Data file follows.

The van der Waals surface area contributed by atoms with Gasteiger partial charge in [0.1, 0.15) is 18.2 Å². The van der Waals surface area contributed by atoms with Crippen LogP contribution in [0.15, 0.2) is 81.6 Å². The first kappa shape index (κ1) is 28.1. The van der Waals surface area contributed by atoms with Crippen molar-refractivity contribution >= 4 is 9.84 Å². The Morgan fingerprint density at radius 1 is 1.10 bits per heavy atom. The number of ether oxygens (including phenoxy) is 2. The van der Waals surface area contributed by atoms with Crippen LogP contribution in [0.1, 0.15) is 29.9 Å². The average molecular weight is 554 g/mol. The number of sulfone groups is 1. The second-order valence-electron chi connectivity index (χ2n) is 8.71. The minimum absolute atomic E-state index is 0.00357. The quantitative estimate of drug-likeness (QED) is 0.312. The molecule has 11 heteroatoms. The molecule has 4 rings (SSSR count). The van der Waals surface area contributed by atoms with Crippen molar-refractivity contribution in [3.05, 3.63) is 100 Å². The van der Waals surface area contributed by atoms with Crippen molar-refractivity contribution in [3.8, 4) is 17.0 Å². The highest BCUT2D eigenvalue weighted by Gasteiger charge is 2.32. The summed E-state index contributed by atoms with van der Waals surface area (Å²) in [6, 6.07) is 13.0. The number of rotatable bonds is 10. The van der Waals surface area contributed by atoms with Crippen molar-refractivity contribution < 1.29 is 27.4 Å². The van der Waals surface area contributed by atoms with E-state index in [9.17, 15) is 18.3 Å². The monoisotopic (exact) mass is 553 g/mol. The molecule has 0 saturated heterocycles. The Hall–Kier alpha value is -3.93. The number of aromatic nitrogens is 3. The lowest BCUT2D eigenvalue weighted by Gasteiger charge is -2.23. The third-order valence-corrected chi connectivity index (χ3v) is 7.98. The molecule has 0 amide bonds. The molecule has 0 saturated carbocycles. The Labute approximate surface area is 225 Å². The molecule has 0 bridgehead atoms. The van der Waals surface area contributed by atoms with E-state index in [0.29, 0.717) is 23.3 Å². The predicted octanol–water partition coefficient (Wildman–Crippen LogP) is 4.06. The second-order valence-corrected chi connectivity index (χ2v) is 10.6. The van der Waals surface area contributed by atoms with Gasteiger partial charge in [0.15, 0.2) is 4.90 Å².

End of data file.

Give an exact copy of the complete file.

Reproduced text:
The van der Waals surface area contributed by atoms with Gasteiger partial charge in [0.1, 0.15) is 18.2 Å². The van der Waals surface area contributed by atoms with Crippen LogP contribution in [0.15, 0.2) is 81.6 Å². The first kappa shape index (κ1) is 28.1. The van der Waals surface area contributed by atoms with Crippen molar-refractivity contribution >= 4 is 9.84 Å². The Morgan fingerprint density at radius 1 is 1.10 bits per heavy atom. The number of ether oxygens (including phenoxy) is 2. The van der Waals surface area contributed by atoms with Crippen LogP contribution in [0.1, 0.15) is 29.9 Å². The average molecular weight is 554 g/mol. The number of sulfone groups is 1. The second-order valence-electron chi connectivity index (χ2n) is 8.71. The minimum absolute atomic E-state index is 0.00357. The quantitative estimate of drug-likeness (QED) is 0.312. The molecule has 11 heteroatoms. The molecule has 4 rings (SSSR count). The van der Waals surface area contributed by atoms with Crippen molar-refractivity contribution in [3.05, 3.63) is 100 Å². The van der Waals surface area contributed by atoms with Crippen molar-refractivity contribution in [3.8, 4) is 17.0 Å². The highest BCUT2D eigenvalue weighted by Gasteiger charge is 2.32. The summed E-state index contributed by atoms with van der Waals surface area (Å²) in [6, 6.07) is 13.0. The number of rotatable bonds is 10. The van der Waals surface area contributed by atoms with Crippen molar-refractivity contribution < 1.29 is 27.4 Å². The van der Waals surface area contributed by atoms with E-state index in [9.17, 15) is 18.3 Å². The monoisotopic (exact) mass is 553 g/mol. The molecule has 0 saturated heterocycles. The Hall–Kier alpha value is -3.93. The number of aromatic nitrogens is 3. The lowest BCUT2D eigenvalue weighted by Gasteiger charge is -2.23. The third-order valence-corrected chi connectivity index (χ3v) is 7.98. The molecule has 0 amide bonds. The molecule has 0 saturated carbocycles. The Labute approximate surface area is 225 Å². The molecule has 0 bridgehead atoms. The van der Waals surface area contributed by atoms with E-state index in [0.29, 0.717) is 23.3 Å². The predicted octanol–water partition coefficient (Wildman–Crippen LogP) is 4.06. The second-order valence-corrected chi connectivity index (χ2v) is 10.6. The van der Waals surface area contributed by atoms with Gasteiger partial charge in [0.15, 0.2) is 4.90 Å².